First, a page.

By David Codrea
USA – -(Ammoland.com)- “Since its ratification on December 15, 1791, the Bill of Rights has enshrined many of our most fundamental liberties and unalienable rights — including the freedoms of speech, worship, and assembly; the rights to trial by jury and due process, and the protections from unreasonable search and seizure and cruel and unusual punishment,” Barack Obama noted in his official 2016 presidential proclamation commemorating the occasion. That’s today, in case you didn’t realize, and it’s been “officially” recognized by the federal government since Franklin D. Roosevelt declared it so in 1941, commemorating the 150th anniversary of its ratification.
Naturally, even though he mentioned “principles that drove patriots to choose revolution over tyranny,” Obama did not see fit to acknowledge the right of the people to keep and bear arms, choosing instead to “celebrate the long arc of progress,” and intimating that “opportunity and equality” are still thwarted by racism and sexism. No surprise there, that he would be using a day to celebrate freedom as an opportunity to stoke divisiveness and resentment, especially since we know who he’s implying is still racist and sexist.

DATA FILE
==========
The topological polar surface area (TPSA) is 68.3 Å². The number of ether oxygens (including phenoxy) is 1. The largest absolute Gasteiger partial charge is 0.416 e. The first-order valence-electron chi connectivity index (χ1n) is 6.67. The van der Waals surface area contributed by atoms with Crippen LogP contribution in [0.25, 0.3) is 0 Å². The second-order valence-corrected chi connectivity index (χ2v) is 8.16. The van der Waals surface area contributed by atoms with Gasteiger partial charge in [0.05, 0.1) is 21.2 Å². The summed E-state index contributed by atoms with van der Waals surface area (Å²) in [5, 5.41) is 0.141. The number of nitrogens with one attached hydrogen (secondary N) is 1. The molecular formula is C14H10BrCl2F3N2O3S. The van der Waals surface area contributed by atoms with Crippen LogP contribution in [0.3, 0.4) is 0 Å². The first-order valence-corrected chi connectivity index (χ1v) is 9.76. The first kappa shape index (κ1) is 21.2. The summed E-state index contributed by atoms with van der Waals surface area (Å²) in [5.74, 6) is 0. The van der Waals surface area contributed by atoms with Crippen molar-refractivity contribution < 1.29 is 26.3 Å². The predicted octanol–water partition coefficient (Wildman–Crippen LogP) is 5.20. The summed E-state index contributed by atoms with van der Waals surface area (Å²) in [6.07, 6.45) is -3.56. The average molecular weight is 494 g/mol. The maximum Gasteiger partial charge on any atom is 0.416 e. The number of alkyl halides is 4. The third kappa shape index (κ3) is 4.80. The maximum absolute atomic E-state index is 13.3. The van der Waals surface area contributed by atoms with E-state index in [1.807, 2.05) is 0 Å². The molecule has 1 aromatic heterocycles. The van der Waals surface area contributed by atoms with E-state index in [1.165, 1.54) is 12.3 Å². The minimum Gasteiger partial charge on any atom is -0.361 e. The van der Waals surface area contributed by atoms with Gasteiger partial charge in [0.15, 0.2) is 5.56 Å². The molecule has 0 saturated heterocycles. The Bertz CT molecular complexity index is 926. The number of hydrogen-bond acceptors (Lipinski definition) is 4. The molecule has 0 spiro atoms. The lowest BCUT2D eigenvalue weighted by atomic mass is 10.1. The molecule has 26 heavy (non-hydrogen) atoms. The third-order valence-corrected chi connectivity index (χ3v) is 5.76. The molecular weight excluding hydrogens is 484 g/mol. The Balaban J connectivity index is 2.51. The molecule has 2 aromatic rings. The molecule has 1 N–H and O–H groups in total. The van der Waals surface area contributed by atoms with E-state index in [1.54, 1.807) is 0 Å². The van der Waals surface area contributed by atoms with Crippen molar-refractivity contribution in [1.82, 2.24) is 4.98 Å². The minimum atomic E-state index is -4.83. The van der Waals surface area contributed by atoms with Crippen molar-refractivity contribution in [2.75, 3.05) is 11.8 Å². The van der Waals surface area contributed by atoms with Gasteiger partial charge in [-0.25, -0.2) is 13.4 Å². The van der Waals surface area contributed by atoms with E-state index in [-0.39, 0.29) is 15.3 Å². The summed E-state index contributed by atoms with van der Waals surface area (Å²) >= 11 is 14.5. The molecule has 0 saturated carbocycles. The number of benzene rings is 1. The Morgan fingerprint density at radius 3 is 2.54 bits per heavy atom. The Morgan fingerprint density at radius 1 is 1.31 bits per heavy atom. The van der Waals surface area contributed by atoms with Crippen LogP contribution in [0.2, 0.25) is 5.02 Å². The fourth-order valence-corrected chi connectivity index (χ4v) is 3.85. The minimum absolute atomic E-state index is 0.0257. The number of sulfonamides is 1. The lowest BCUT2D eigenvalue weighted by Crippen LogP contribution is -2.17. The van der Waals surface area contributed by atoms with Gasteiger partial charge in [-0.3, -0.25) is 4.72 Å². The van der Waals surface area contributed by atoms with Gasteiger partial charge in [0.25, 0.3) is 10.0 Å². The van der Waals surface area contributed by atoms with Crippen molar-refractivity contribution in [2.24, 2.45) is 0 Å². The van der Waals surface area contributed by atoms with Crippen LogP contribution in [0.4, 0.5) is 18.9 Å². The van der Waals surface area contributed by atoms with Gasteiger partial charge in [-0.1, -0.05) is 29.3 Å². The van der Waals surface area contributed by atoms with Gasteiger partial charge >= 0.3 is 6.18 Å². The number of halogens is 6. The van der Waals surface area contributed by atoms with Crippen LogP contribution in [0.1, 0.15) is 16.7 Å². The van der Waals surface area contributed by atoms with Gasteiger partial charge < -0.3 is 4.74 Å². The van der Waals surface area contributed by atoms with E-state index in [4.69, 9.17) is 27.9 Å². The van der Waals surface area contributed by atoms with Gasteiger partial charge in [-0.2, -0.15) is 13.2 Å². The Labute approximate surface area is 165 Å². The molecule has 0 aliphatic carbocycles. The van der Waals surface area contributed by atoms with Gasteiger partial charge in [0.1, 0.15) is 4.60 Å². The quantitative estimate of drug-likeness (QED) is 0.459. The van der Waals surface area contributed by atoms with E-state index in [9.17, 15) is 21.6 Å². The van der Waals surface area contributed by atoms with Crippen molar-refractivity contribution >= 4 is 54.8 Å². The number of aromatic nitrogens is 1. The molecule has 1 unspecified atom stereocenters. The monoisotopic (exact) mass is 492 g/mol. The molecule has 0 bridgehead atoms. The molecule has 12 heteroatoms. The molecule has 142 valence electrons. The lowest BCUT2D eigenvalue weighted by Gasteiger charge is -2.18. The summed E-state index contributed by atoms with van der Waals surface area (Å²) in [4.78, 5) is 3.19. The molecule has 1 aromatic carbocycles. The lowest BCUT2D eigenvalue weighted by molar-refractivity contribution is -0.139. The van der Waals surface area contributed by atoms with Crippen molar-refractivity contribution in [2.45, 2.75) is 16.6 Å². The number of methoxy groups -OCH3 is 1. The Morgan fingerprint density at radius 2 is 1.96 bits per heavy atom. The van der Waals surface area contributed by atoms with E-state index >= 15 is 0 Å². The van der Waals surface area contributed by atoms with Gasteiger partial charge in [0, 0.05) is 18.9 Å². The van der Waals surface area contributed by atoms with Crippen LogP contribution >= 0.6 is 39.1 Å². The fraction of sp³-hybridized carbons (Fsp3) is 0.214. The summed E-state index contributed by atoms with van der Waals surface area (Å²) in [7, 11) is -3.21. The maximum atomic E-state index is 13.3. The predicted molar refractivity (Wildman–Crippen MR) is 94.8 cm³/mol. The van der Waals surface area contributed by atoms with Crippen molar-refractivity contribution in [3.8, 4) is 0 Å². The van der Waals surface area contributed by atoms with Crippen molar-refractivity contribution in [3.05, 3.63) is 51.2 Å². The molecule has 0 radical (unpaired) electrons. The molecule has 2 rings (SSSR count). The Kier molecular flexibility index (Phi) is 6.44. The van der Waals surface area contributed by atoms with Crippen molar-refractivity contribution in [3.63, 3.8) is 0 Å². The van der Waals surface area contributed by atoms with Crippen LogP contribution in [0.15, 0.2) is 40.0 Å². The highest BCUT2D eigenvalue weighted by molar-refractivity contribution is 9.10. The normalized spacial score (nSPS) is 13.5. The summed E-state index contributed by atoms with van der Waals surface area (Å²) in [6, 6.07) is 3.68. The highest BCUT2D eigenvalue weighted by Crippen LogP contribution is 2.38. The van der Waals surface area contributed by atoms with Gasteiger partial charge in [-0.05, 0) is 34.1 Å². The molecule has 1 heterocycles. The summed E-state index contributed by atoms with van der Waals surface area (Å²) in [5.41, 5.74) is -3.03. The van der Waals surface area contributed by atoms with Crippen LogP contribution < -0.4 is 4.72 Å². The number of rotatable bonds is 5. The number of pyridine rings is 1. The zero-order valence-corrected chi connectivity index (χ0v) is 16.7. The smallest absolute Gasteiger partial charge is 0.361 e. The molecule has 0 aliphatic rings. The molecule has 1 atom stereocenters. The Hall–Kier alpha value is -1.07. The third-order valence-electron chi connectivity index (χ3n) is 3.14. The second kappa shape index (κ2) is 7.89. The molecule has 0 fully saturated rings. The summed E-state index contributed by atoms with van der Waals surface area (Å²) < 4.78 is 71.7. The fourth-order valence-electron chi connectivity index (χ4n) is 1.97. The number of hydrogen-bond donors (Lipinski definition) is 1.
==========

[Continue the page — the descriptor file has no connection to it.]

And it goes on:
For those who haven’t followed the development of the Constitution, the Bill of Rights was crafted to help resolve Federalist/Anti-Federalist concerns and to induce holdouts into accepting it. The argument made by those who saw no need for one was essentially that it wasn’t needed, as the government could assume no powers that weren’t specifically delegated to it, and thus had no legitimate authority to weigh in on such matters one way or another.
That still holds true in principle—for instance, challenge any gun-grabber to cite the section authorizing “gun control,” and they’ll either be at a loss or else deflect by parroting the hollow deflection that the words “general welfare” appear in the Preamble.